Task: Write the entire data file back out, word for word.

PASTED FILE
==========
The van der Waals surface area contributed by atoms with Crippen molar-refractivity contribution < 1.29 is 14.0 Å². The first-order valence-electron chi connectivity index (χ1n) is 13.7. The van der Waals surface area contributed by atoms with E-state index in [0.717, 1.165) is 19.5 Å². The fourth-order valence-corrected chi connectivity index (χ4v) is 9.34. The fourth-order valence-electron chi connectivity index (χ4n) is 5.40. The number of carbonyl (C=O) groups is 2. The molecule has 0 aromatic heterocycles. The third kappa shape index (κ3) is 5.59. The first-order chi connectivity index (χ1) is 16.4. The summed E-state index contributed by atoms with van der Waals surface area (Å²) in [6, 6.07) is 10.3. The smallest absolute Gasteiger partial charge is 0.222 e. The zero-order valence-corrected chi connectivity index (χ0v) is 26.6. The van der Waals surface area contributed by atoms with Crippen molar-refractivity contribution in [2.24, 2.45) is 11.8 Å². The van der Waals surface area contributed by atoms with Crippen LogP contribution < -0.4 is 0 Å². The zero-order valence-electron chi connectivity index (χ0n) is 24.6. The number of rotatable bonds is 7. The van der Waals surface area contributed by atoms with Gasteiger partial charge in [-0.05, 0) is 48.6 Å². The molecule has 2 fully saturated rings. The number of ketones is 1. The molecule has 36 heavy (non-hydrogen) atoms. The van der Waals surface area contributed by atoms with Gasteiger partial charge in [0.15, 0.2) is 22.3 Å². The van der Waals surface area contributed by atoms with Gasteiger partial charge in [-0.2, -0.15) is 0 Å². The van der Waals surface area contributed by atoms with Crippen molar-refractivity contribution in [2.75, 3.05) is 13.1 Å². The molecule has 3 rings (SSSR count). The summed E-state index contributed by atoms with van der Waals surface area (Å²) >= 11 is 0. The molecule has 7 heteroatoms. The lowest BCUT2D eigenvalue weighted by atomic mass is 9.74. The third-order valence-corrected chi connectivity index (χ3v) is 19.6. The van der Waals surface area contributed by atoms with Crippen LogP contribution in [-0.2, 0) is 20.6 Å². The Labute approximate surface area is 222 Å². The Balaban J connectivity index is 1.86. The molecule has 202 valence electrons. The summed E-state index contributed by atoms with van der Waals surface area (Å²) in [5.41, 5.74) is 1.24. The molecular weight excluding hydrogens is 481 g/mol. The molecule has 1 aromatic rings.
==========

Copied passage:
The van der Waals surface area contributed by atoms with Crippen molar-refractivity contribution < 1.29 is 14.0 Å². The first-order valence-electron chi connectivity index (χ1n) is 13.7. The van der Waals surface area contributed by atoms with E-state index in [0.717, 1.165) is 19.5 Å². The fourth-order valence-corrected chi connectivity index (χ4v) is 9.34. The fourth-order valence-electron chi connectivity index (χ4n) is 5.40. The number of carbonyl (C=O) groups is 2. The molecule has 0 aromatic heterocycles. The third kappa shape index (κ3) is 5.59. The first-order chi connectivity index (χ1) is 16.4. The summed E-state index contributed by atoms with van der Waals surface area (Å²) in [6, 6.07) is 10.3. The smallest absolute Gasteiger partial charge is 0.222 e. The zero-order valence-corrected chi connectivity index (χ0v) is 26.6. The van der Waals surface area contributed by atoms with Crippen molar-refractivity contribution in [2.24, 2.45) is 11.8 Å². The van der Waals surface area contributed by atoms with Crippen LogP contribution < -0.4 is 0 Å². The zero-order valence-electron chi connectivity index (χ0n) is 24.6. The number of rotatable bonds is 7. The van der Waals surface area contributed by atoms with Gasteiger partial charge in [-0.05, 0) is 48.6 Å². The molecule has 2 fully saturated rings. The number of ketones is 1. The molecule has 36 heavy (non-hydrogen) atoms. The van der Waals surface area contributed by atoms with Gasteiger partial charge in [0.15, 0.2) is 22.3 Å². The van der Waals surface area contributed by atoms with Gasteiger partial charge in [-0.2, -0.15) is 0 Å². The van der Waals surface area contributed by atoms with Crippen molar-refractivity contribution in [2.75, 3.05) is 13.1 Å². The molecule has 3 rings (SSSR count). The summed E-state index contributed by atoms with van der Waals surface area (Å²) >= 11 is 0. The molecule has 7 heteroatoms. The lowest BCUT2D eigenvalue weighted by atomic mass is 9.74. The third-order valence-corrected chi connectivity index (χ3v) is 19.6. The van der Waals surface area contributed by atoms with Crippen LogP contribution in [-0.2, 0) is 20.6 Å². The Labute approximate surface area is 222 Å². The Balaban J connectivity index is 1.86. The molecule has 202 valence electrons. The summed E-state index contributed by atoms with van der Waals surface area (Å²) in [5.41, 5.74) is 1.24. The molecular weight excluding hydrogens is 481 g/mol. The molecule has 1 aromatic rings.